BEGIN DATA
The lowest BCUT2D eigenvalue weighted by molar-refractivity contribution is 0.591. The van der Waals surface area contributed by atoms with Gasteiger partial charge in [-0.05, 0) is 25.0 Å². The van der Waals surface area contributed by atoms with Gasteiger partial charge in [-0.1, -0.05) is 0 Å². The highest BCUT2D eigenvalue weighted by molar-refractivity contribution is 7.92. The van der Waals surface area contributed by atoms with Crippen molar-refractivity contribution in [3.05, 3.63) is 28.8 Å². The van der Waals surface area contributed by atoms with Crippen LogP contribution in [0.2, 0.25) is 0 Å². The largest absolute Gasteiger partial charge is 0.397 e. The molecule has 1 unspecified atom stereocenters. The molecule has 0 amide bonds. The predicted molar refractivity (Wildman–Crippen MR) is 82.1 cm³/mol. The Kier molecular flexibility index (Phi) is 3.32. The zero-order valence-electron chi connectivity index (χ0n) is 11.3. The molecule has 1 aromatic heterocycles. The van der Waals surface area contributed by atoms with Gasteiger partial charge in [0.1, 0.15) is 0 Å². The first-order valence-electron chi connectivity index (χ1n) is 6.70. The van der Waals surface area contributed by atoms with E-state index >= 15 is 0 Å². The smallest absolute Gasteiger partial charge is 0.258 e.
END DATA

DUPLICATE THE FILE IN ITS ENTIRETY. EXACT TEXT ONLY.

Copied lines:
The lowest BCUT2D eigenvalue weighted by molar-refractivity contribution is 0.591. The van der Waals surface area contributed by atoms with Gasteiger partial charge in [-0.05, 0) is 25.0 Å². The van der Waals surface area contributed by atoms with Gasteiger partial charge in [-0.1, -0.05) is 0 Å². The highest BCUT2D eigenvalue weighted by molar-refractivity contribution is 7.92. The van der Waals surface area contributed by atoms with Crippen molar-refractivity contribution in [3.05, 3.63) is 28.8 Å². The van der Waals surface area contributed by atoms with Crippen LogP contribution in [0.2, 0.25) is 0 Å². The largest absolute Gasteiger partial charge is 0.397 e. The molecule has 1 unspecified atom stereocenters. The molecule has 0 amide bonds. The predicted molar refractivity (Wildman–Crippen MR) is 82.1 cm³/mol. The Kier molecular flexibility index (Phi) is 3.32. The zero-order valence-electron chi connectivity index (χ0n) is 11.3. The molecule has 1 aromatic heterocycles. The van der Waals surface area contributed by atoms with Gasteiger partial charge in [0.1, 0.15) is 0 Å². The first-order valence-electron chi connectivity index (χ1n) is 6.70. The van der Waals surface area contributed by atoms with E-state index >= 15 is 0 Å². The smallest absolute Gasteiger partial charge is 0.258 e.